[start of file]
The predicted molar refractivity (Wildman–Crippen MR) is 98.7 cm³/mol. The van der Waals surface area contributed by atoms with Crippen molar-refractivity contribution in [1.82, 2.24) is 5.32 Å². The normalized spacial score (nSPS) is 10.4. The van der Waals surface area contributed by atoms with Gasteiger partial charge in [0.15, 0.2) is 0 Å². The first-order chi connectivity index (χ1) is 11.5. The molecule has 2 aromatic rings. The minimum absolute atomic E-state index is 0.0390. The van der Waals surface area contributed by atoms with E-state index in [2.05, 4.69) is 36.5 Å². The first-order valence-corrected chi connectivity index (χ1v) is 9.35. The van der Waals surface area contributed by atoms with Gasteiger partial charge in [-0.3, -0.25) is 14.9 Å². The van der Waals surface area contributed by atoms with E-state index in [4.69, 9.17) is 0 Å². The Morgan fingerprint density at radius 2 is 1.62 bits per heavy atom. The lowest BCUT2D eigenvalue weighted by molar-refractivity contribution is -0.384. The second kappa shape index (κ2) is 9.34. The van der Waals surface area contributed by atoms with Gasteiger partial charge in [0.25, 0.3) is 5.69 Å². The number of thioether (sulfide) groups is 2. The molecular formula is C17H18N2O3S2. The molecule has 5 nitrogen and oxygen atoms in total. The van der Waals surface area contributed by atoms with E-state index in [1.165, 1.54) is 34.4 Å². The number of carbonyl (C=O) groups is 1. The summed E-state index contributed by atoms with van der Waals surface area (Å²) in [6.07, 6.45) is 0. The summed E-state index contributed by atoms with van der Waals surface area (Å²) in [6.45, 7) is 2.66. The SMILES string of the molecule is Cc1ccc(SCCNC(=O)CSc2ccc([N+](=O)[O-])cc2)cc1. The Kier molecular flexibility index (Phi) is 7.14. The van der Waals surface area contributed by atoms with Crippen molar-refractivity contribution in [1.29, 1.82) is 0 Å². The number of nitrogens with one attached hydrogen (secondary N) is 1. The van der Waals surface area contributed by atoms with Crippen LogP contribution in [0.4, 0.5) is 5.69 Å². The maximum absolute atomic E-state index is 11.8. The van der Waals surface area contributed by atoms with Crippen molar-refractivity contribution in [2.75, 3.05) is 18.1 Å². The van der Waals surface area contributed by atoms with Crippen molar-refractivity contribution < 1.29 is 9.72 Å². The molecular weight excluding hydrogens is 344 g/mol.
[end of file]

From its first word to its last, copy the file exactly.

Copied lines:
The predicted molar refractivity (Wildman–Crippen MR) is 98.7 cm³/mol. The van der Waals surface area contributed by atoms with Crippen molar-refractivity contribution in [1.82, 2.24) is 5.32 Å². The normalized spacial score (nSPS) is 10.4. The van der Waals surface area contributed by atoms with Gasteiger partial charge in [0.15, 0.2) is 0 Å². The first-order chi connectivity index (χ1) is 11.5. The molecule has 2 aromatic rings. The minimum absolute atomic E-state index is 0.0390. The van der Waals surface area contributed by atoms with E-state index in [2.05, 4.69) is 36.5 Å². The first-order valence-corrected chi connectivity index (χ1v) is 9.35. The van der Waals surface area contributed by atoms with Gasteiger partial charge in [-0.3, -0.25) is 14.9 Å². The van der Waals surface area contributed by atoms with E-state index in [4.69, 9.17) is 0 Å². The Morgan fingerprint density at radius 2 is 1.62 bits per heavy atom. The lowest BCUT2D eigenvalue weighted by molar-refractivity contribution is -0.384. The second kappa shape index (κ2) is 9.34. The van der Waals surface area contributed by atoms with Gasteiger partial charge in [0.25, 0.3) is 5.69 Å². The number of thioether (sulfide) groups is 2. The molecular formula is C17H18N2O3S2. The molecule has 5 nitrogen and oxygen atoms in total. The van der Waals surface area contributed by atoms with E-state index in [1.165, 1.54) is 34.4 Å². The number of carbonyl (C=O) groups is 1. The summed E-state index contributed by atoms with van der Waals surface area (Å²) in [6.07, 6.45) is 0. The summed E-state index contributed by atoms with van der Waals surface area (Å²) in [6.45, 7) is 2.66. The SMILES string of the molecule is Cc1ccc(SCCNC(=O)CSc2ccc([N+](=O)[O-])cc2)cc1. The Kier molecular flexibility index (Phi) is 7.14. The van der Waals surface area contributed by atoms with Crippen molar-refractivity contribution in [1.29, 1.82) is 0 Å². The number of nitrogens with one attached hydrogen (secondary N) is 1. The van der Waals surface area contributed by atoms with Crippen LogP contribution in [0.4, 0.5) is 5.69 Å². The maximum absolute atomic E-state index is 11.8. The van der Waals surface area contributed by atoms with Crippen molar-refractivity contribution in [2.75, 3.05) is 18.1 Å². The van der Waals surface area contributed by atoms with Crippen molar-refractivity contribution < 1.29 is 9.72 Å². The molecular weight excluding hydrogens is 344 g/mol.